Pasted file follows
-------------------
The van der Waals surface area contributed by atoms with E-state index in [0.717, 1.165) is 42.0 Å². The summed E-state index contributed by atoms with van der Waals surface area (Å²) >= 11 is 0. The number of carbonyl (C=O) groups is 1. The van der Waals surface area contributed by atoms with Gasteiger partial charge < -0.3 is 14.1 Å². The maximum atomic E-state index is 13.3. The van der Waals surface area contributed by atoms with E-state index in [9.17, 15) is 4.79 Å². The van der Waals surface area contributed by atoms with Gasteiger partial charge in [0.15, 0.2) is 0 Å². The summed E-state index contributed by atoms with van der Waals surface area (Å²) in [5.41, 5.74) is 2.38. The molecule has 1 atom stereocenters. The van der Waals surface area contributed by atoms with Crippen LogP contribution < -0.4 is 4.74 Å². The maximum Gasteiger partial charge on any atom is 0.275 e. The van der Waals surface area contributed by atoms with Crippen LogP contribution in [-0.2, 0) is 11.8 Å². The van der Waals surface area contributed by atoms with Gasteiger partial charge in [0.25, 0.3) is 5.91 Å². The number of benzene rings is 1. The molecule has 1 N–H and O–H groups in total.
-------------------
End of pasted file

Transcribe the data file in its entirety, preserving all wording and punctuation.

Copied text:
The van der Waals surface area contributed by atoms with E-state index in [0.717, 1.165) is 42.0 Å². The summed E-state index contributed by atoms with van der Waals surface area (Å²) >= 11 is 0. The number of carbonyl (C=O) groups is 1. The van der Waals surface area contributed by atoms with Gasteiger partial charge < -0.3 is 14.1 Å². The maximum atomic E-state index is 13.3. The van der Waals surface area contributed by atoms with E-state index in [9.17, 15) is 4.79 Å². The van der Waals surface area contributed by atoms with Gasteiger partial charge in [0.15, 0.2) is 0 Å². The summed E-state index contributed by atoms with van der Waals surface area (Å²) in [5.41, 5.74) is 2.38. The molecule has 1 atom stereocenters. The van der Waals surface area contributed by atoms with Crippen LogP contribution < -0.4 is 4.74 Å². The maximum Gasteiger partial charge on any atom is 0.275 e. The van der Waals surface area contributed by atoms with Crippen LogP contribution in [-0.2, 0) is 11.8 Å². The van der Waals surface area contributed by atoms with Gasteiger partial charge in [0.25, 0.3) is 5.91 Å². The number of benzene rings is 1. The molecule has 1 N–H and O–H groups in total.